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Discussion Starter · #1 ·
I have one juvenile leopard gecko whom is about 3months old. I'm pretty sure it's a female and she is housed in a 30gallon aquarium with another (hopefully a) female 4month-old juvenile leopard gecko. They have paper towels for bedding, 3 hides for each baby, get plenty of calcium and vitamin dustings in their diet, eat Dubia Roaches as a regular feeder insect, get plenty of water, good heat (floor and air heat), and i have not ever seen them fight. The only time I have seen them fight is over food once and thus I decided to start feeding them separately so that wouldn't happen.
The 3month-old leopard gecko appears to have a crack (like dry skin on a human's hands, knees, or elbows) on the bridge of her nose, between her eyes and nose. It doesn't appear infected, painful, or raw or any such sort of thing. Just a crack on her nose or something. She shedded her skin 2days ago.
In any case, i may be overreacting a tiny bit :D but i am just checking in to make sure this isn't the start of anything big as this is my 1st set of juvenile leopard geckos and i love them to death.
please just tell me that it is nothing to worry about or if there is something i could do to help her nose or w/e. it is small and barely noticable.
 

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If it's just stuck shed, a wet q-tip can be used to gently wet it down, and rub it off. (The gecko may object).

It's a bit difficult to tell from your description. It might also be a healing wound--is it possible the other gecko bit her? The tank is large, but if one gecko is a month older than the other, is it also larger?

A photo would be helpful.
 

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Discussion Starter · #3 ·
it could have bit her during that small spat they had about 3days ago and the older one is a bit bigger but not much
i don't have a camera that would pick up a decent picture of that tiny wound she says on her head, i have a picture of their size difference already but i don't think my camera can pick up that tiny picture of the wound
 

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I have to say, it sounds as if they aren't getting along--not all individual reptiles, even of species that can sometimes be housed in groups, will actually be ok with being housed with other animals. Reptiles are largely solitary, and very few species congregate in the wild...leopard geckos aren't one of them. It may be time to pick up a second enclosure!
 

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how did you orginally introduce them to eachother ? it sounds like there not getting along and it could be either they just are ment to be alone even thou female leopard geckos enjoy others but it does happen that these two don't, if there fighting i suggest seprating them. or it could be they were rushed to fast into housing together.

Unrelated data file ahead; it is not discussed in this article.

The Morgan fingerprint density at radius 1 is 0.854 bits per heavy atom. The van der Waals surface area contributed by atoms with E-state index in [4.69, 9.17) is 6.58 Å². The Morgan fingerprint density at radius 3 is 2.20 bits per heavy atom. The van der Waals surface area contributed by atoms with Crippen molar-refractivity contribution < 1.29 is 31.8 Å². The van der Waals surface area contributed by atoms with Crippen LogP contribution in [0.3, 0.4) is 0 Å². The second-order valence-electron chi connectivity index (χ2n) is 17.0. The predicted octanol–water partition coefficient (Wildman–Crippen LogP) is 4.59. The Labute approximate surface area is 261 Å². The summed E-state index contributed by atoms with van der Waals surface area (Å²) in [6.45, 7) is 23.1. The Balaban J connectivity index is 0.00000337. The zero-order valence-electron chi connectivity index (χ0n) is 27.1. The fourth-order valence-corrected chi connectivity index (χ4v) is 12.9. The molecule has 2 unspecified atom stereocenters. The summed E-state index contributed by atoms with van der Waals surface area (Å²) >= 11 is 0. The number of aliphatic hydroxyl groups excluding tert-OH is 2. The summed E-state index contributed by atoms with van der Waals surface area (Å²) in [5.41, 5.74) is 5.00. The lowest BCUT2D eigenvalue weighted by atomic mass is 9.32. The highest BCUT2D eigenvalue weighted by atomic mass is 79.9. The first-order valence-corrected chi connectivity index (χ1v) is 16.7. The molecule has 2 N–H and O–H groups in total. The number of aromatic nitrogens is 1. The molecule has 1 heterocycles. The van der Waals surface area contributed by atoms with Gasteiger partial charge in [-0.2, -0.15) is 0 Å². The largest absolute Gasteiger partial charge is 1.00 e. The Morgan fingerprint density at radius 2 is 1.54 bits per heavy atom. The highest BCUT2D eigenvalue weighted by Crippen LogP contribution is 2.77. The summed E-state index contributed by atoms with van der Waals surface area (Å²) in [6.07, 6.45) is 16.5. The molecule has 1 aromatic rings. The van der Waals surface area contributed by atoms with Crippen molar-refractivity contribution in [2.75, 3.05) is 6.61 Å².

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Hm, I wouldn't characterize leopard gecko females as enjoying one another's company. Most of them will tolerate another female, but they can still be competitive. Some individuals won't tolerate one another. Very few reptiles will choose company.

(Some snakes will do so for winter brumation, and garter snakes seem to do relatively well with the company of their own kind, for example. Sliders will stack up for basking, but won't really hang out together outside of that situation. Monkey-tailed skinks have complex social structures, pair-bond, and even provided limited parental care, making them very unique).

In most cases, reptiles prefer to be alone, and thrive better when kept alone. In this case, I would say that the slightly smaller animal is at a significant disadvantage, and the older animal is too aggressive to be a suitable cage-mate. They should be separated before someone loses a tail, toe, or eye.
 

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Discussion Starter · #7 ·
actually, the smaller one started that spat and that is the only 1 i have seen, if you guys deem it necessary, i can seperate them but i'd prefer not to, as i said, that was over food and i have gotten into the habit of feeding them seperately and out of their cage so they aren't competing for food
i got them at the same petstore from the same cage-they were in a 10gallon with 2other juvenile Leopard Geckos and i brought them home and immediatly housed them together
 

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Leopard geckos can often times be housed together and do fine, but as soon as they show any signs of fighting or not getting along I recommend they be separated.

The fight you saw may have been over food, and you may have found a good way to prevent that from happening again, but Leo's can and do get into fights over other things. I can understand why you'd want to keep them together, but if they fight again for whatever reason one or both of them could get hurt.

It's hard to guess at what the crack on the one's nose might be. As long as the gecko is acting normal otherwise, I'd just keep an eye on it for now.
 

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Discussion Starter · #10 ·
i discovered that it was indeed dry skin-i soaked her in a lukewarm water bath for about 5minutes and gently scratched around on her nose (much to her displeasure!) with a warm q-tip and it gradually just came off like dead skin
looks like maybe she shedded her skin a few days back and there was just a piece on her nose or something
she's acting fine now and i'm going to continue feeding them seperately to help prevent fights
 
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